These days the best televisions and spotlights to offer 4K resolution – image technology which brings together eight million pixels of detail on a single screen. In fact, most new televisions and projectors do. So it’s strange that, so far into the lifespan of 4K images, we had to wonder if some manufacturers aren’t too fast to leave lower resolutions behind.
It’s even stranger that we have to do it when still higher 8K resolutions enter the market, with 8K TVs coming from various corners (Samsung, LG, TCL) and changing the expectations for truly premium TVs.
It’s not that we want to cling to our HD devices, or hold back the tide of 4K content piling up on streaming services like Netflix, or 4K Blu-ray for blockbuster movies. 4K is great technology – it adds an incredible amount of detail compared to older and lower resolutions like SD and HD.
The problem is, sometimes 4K compatible hardware prioritizes 4K performance over SD and HD display.
We’ve seen it in a lot of devices over the past few years, but it’s still apparent in 2021, with TV brands pushing screens with 4K capabilities that look good with Ultra HD Marvel Movies, but struggle with a house box set from Black Books, a Gilmore Girls streaming session, or even modern shows on HD channels.
The problem with 4K
So why do TVs and projectors struggle with low resolution content? Shouldn’t it be easier?
Any television screen will have a certain number of pixels. If the video source or broadcast has the same number of pixels, it will overlap perfectly. If the video source has fewer pixels than the screen, the TV’s processor essentially needs to create visual data for the remaining pixels in a process called “upscaling”.
Full HD content requires around two million pixels, but a 4K TV has eight million. This means that a 4K TV needs a six million pixels that are not provided by the content source, the majority of the image being fabricated on the fly by image algorithms.
Watching normal HD content (just under a million pixels) or SD content (around 350,000) makes this problem even worse. SD video on a 4K TV only fills a tiny fraction of the screen’s pixel count, so it needs a lot of work from the TV’s processor to look good.
Proper scaling is crucial for a 4K TV, and it’s very noticeable when manufacturers overlook it or the included image processor struggles.
The problem with 4K hardware
We recently reviewed the XGIMI Horizon Pro, the company’s first 4K HDR projector, and saw in no uncertain terms how much performance varied between resolutions.
We wrote that “the SD and HD upscaling is really not very impressive, with on / off graininess, image artifacts, and color distortion that set in when you don’t feed quality sources. Horizon Pro. As XGIMI’s first line of luxury projectors, this misstep is understandable, and it won’t be a snap for everyone – especially those relying on 4K sources – but it tarnishes what could have been a projector. five stars. “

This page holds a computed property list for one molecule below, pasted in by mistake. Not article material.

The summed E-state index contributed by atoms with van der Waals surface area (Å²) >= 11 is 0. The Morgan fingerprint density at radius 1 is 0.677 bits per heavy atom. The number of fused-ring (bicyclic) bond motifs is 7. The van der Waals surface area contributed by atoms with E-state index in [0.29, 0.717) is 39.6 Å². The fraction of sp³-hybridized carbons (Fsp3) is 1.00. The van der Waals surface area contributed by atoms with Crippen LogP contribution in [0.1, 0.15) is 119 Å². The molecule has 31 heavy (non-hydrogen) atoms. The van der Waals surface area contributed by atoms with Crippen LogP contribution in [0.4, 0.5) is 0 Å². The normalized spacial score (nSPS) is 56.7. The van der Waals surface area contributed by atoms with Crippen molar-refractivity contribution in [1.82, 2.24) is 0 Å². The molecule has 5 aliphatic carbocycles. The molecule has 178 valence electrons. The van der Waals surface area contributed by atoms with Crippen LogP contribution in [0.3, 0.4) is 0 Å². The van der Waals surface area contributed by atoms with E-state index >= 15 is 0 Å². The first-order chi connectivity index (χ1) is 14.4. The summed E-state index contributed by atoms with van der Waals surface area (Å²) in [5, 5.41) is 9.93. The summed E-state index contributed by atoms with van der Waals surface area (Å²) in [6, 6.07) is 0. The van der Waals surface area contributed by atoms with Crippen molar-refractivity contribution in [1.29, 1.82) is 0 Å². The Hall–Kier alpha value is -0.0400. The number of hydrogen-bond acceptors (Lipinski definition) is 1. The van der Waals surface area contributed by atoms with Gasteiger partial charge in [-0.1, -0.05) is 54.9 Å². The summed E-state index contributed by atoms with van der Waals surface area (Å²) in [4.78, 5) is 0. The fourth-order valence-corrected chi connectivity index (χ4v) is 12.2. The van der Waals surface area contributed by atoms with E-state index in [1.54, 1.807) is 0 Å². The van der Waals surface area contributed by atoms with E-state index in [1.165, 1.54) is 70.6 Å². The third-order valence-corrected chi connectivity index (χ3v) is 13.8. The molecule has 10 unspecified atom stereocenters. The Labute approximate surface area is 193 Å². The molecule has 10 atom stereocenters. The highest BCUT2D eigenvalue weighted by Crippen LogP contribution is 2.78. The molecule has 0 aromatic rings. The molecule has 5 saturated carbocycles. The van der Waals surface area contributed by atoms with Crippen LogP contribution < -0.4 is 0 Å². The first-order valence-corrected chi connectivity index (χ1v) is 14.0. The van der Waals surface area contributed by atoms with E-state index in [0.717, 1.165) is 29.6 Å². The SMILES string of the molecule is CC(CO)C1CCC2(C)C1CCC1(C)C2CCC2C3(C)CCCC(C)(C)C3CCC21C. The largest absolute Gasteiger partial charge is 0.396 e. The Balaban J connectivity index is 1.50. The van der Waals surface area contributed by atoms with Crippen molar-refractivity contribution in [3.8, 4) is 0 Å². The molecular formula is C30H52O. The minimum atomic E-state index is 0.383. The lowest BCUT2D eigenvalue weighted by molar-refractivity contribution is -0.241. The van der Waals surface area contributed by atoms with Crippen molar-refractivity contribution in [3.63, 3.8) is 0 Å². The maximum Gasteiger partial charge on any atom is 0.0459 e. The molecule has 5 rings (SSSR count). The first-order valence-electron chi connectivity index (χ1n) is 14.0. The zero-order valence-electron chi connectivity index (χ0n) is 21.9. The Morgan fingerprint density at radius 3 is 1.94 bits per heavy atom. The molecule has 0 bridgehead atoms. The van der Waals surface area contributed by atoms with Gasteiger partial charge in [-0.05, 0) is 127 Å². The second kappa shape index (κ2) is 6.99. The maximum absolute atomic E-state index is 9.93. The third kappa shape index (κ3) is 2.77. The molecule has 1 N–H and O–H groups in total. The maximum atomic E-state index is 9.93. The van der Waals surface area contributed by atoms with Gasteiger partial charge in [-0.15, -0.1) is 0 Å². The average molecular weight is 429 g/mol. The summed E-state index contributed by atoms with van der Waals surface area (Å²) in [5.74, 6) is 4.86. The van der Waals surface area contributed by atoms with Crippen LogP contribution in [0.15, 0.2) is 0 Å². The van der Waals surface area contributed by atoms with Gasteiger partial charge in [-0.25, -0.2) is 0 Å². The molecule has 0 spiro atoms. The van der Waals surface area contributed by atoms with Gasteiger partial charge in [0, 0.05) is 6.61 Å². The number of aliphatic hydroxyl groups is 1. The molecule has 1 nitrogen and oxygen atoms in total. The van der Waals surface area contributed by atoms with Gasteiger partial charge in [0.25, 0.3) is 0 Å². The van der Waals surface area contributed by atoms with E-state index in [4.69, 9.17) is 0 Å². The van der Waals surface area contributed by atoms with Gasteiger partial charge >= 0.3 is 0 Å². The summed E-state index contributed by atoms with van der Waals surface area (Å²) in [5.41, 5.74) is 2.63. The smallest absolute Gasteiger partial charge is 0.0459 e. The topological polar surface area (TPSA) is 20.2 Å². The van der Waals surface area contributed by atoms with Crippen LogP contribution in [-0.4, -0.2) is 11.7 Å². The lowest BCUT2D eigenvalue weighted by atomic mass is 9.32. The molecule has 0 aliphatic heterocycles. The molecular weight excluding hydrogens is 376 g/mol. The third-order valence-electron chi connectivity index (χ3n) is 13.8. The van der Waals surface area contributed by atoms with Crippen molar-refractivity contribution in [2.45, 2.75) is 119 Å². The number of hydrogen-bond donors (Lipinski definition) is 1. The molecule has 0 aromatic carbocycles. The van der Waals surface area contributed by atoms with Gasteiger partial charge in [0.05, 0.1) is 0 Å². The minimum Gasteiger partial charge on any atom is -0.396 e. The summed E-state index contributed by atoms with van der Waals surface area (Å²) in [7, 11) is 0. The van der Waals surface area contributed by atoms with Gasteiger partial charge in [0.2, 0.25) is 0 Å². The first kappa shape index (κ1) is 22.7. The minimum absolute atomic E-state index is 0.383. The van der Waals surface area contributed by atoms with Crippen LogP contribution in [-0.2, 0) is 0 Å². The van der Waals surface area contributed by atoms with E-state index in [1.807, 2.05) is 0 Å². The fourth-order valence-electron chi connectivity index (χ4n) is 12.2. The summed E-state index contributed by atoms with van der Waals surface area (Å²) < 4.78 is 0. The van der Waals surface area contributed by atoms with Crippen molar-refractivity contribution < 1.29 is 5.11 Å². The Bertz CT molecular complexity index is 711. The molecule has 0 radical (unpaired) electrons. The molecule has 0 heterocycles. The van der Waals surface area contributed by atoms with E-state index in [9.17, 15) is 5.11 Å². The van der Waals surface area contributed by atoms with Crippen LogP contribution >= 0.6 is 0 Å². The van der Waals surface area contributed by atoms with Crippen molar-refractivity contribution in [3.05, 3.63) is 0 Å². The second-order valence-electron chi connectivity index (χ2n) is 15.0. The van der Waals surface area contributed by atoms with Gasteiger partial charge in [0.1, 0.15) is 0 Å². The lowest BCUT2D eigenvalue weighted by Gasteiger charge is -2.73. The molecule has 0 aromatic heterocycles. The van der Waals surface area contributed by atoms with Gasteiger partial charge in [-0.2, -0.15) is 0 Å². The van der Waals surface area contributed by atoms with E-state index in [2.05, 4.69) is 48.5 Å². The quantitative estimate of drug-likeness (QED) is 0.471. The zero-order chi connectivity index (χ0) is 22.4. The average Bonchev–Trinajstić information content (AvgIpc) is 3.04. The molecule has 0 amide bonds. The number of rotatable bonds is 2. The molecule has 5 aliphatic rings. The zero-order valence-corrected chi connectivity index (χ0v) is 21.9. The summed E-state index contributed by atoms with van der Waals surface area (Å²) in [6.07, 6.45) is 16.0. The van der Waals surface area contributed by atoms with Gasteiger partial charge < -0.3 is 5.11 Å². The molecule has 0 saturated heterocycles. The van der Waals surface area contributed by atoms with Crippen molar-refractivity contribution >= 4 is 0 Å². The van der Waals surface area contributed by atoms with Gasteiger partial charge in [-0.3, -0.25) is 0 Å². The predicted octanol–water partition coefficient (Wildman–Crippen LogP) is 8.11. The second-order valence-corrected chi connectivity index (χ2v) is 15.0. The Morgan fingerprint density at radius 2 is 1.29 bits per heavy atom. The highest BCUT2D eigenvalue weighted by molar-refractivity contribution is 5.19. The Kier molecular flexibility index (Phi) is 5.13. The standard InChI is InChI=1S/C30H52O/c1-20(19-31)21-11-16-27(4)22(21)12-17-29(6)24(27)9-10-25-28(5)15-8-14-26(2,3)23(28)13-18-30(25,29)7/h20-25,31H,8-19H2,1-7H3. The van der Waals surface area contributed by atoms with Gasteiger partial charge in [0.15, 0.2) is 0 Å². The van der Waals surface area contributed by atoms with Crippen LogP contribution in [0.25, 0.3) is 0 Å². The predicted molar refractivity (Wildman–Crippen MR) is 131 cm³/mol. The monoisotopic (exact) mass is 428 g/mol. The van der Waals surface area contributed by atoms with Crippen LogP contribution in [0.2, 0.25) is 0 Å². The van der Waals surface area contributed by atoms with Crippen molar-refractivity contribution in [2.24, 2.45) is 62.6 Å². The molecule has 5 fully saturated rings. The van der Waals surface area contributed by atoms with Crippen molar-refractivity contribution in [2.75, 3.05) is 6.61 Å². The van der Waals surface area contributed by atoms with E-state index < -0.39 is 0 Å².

Apart from a very small handful of users, who might be particular enough to only bother using a TV or projector to watch 4K content, the result is disappointing – effectively selling material based on latest specs while disregarding everyday resolutions. which still constitute the majority of television broadcast or streamed. Give with one hand, withdraw with the other.
This is not the case at all levels, of course. TV brands like Samsung and Sony offer vastly excellent scaling across their TV lines, ensuring that SD and HD content is not distorted by sub-par processing, and receives detailed information for the millions of pixels remaining on a 4K display.
Our senior home entertainment editor, Nick Pino, tells us that “some brands are just simply better than others when it comes to converting HD (or even sub-HD) content to 4K resolution. Companies like Samsung, Sony, and LG have spent millions of dollars researching and developing specific processors that can do difficult digital calculations as well as smarter upscaling algorithms for frame-to-frame upscaling.
“Poor scaling processes result in grainy, less detailed images, while properly scaled images will look cleaner with almost as much detail as native 4K content.”
A TV or projector won’t live and die by its scaling prowess alone, of course. These issues persist to varying degrees in the lines of today’s electronics companies, and with any purchase we need to consider potential scaling shortcomings alongside other image metrics – smooth movement, color accuracy, brightness control, contrast, etc. the interface of a screen and the quality of the built-in speakers (if applicable).
But as 4K becomes the norm, it’s easy to start losing sight of the legacy resolutions that are still very common both for new programming and reruns of old series and shows. It wasn’t until 2021 that Now (formerly Now TV) revealed plans for 4K streaming on its service, after all.
While the all-new Netflix Originals will launch in 4K, a lot of older content on the platform doesn’t reach these heights, and it’s a similar situation for all major streaming services – not to mention TV channels. who have not yet made the leap to Ultra HD Resolution.
There may soon come a time when SD content, or even HD content, will be all but gone from our lives as we move to ever higher resolutions. For now, however, we really need material that doesn’t focus so much on achieving 4K that it neglects the resolutions that came before it.